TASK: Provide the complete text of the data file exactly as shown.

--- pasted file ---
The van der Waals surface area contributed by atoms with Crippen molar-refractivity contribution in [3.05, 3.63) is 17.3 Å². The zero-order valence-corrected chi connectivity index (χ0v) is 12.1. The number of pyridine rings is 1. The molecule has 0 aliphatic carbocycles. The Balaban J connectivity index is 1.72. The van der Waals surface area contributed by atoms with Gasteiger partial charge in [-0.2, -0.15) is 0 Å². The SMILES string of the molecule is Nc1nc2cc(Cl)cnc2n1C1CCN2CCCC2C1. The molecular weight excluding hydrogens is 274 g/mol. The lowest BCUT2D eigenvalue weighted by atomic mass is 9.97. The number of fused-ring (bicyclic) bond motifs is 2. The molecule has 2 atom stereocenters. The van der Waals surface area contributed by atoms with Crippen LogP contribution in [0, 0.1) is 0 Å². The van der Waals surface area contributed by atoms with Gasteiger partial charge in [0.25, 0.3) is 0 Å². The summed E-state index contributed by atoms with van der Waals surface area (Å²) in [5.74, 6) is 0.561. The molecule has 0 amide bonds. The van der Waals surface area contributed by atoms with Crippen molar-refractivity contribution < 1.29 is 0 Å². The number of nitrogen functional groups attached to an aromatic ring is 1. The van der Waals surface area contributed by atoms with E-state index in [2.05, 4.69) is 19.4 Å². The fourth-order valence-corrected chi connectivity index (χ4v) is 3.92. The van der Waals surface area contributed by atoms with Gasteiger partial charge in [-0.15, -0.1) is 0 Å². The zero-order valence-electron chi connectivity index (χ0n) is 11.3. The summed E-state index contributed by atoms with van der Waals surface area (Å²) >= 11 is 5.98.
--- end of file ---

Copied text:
The van der Waals surface area contributed by atoms with Crippen molar-refractivity contribution in [3.05, 3.63) is 17.3 Å². The zero-order valence-corrected chi connectivity index (χ0v) is 12.1. The number of pyridine rings is 1. The molecule has 0 aliphatic carbocycles. The Balaban J connectivity index is 1.72. The van der Waals surface area contributed by atoms with Gasteiger partial charge in [-0.2, -0.15) is 0 Å². The SMILES string of the molecule is Nc1nc2cc(Cl)cnc2n1C1CCN2CCCC2C1. The molecular weight excluding hydrogens is 274 g/mol. The lowest BCUT2D eigenvalue weighted by atomic mass is 9.97. The number of fused-ring (bicyclic) bond motifs is 2. The molecule has 2 atom stereocenters. The van der Waals surface area contributed by atoms with Crippen LogP contribution in [0, 0.1) is 0 Å². The van der Waals surface area contributed by atoms with Gasteiger partial charge in [0.25, 0.3) is 0 Å². The summed E-state index contributed by atoms with van der Waals surface area (Å²) in [5.74, 6) is 0.561. The molecule has 0 amide bonds. The van der Waals surface area contributed by atoms with Crippen molar-refractivity contribution < 1.29 is 0 Å². The number of nitrogen functional groups attached to an aromatic ring is 1. The van der Waals surface area contributed by atoms with E-state index in [2.05, 4.69) is 19.4 Å². The fourth-order valence-corrected chi connectivity index (χ4v) is 3.92. The van der Waals surface area contributed by atoms with Gasteiger partial charge in [-0.15, -0.1) is 0 Å². The zero-order valence-electron chi connectivity index (χ0n) is 11.3. The summed E-state index contributed by atoms with van der Waals surface area (Å²) >= 11 is 5.98.